Spent two weeks in Patagonia with Ben, a place I’ve wanted to go since reading Bruce Chatwin’s In Patagonia 7 years ago (with thanks to Mr. Hancock and Ms. Hanway).
It was the brief tourist version, of course–but in some very powerful ways, fulfilled the dream. Why is it so exciting to just be
somewhere, to just go somewhere and know you’re there? Just being in Tierra del Fuego, at Estancia Harberton, looking out onto the water and feeling like I was at el fin del mundo
filled me with joy and wonder.
Also, and I think connected, a deliriously happy return to the novel. I used to devour novels. I was raised by novels, from early childhood through my teenage years into my early twenties.
But somehow, over the past few years I have found myself far more drawn to non-fiction: memoirs, journalism, essays, research. Even when I read fiction, I mostly would stick to graphic novels, books I had read before, and trash. I was literally repelled from fiction in the bookstore. Something felt suspect about novels to me–something unclean and irritating about a novelist’s motivations.
A notable exception in 2007 was Blood Meridian, which I had previously started and stopped about 3 times. I finally decided I was going to finish that fucking thing if it killed me. I’ve never encountered fiction that felt so hard–that’s generally reserved for theory or something. But man, that book was–not work, exactly. More like a pilgrimage walking 50 miles on my knees to a shrine dedicated to the foulest elements of Western humanity.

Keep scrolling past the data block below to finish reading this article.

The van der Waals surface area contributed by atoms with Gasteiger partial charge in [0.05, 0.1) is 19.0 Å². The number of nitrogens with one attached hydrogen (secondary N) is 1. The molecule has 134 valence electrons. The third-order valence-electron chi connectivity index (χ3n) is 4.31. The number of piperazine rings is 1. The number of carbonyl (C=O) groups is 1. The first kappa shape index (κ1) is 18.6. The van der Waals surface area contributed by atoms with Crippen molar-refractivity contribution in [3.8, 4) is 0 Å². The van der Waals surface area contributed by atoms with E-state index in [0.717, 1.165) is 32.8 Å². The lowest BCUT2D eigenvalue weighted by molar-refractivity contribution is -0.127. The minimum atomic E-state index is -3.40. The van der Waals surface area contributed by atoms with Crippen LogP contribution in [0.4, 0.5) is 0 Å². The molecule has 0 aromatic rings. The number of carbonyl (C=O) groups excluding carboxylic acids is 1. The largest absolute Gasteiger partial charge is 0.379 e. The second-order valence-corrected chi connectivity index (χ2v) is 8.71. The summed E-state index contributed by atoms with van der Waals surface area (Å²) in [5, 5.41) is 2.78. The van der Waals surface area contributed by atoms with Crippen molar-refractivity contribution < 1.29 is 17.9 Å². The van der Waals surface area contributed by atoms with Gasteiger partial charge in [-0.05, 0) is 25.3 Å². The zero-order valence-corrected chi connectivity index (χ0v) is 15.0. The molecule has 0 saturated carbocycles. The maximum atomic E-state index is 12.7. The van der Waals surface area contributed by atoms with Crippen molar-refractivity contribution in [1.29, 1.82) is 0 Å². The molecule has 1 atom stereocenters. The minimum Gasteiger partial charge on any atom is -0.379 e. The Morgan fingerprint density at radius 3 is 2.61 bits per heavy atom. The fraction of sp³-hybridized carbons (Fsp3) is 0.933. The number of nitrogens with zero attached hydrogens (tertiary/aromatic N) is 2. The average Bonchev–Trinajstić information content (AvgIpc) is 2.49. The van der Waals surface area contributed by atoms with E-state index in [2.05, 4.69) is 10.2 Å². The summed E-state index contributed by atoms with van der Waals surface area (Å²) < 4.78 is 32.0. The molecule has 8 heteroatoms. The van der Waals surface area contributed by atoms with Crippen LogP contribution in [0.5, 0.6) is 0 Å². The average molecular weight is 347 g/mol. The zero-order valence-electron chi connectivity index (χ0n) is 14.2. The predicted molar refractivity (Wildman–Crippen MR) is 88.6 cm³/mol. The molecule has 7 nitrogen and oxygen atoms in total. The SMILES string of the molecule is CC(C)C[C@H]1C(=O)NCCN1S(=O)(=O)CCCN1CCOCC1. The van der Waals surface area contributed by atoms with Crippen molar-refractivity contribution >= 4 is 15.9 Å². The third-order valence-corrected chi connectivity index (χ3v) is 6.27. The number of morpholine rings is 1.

But for CLEAN, on Ellen’s advice, I picked up Stegner’s Angle of Repose, and fell in love again with the majestic emotional power of the novel. The crotchety narrator’s voice made me trust his need to tell story. It just woke me up, or, mixing my metaphors, felt like falling into a cool body of water after walking through the desert. And after that, Gilead by Maryanne Robinson, a humble, skillful, quiet read which was pleasant enough, then over the course, hooked me completely even as it stayed quiet, then, at the end, just shook me to pieces, I was actually sobbing in pleasurable agony on the plane.
During the trip (thank you, Dave Malloy), I started to devour War and Peace
, and am about 3/4 of the way through. Oh Jesus, that’s a novel. That’s the novel. It’s re-awakening some long-dormant spring in my imagination. His scope is so vast, but his ability to organize it all into a cohesive structure makes everything seem possible.
Irrational exuberance? Almost got me and Ben killed in the French Valley.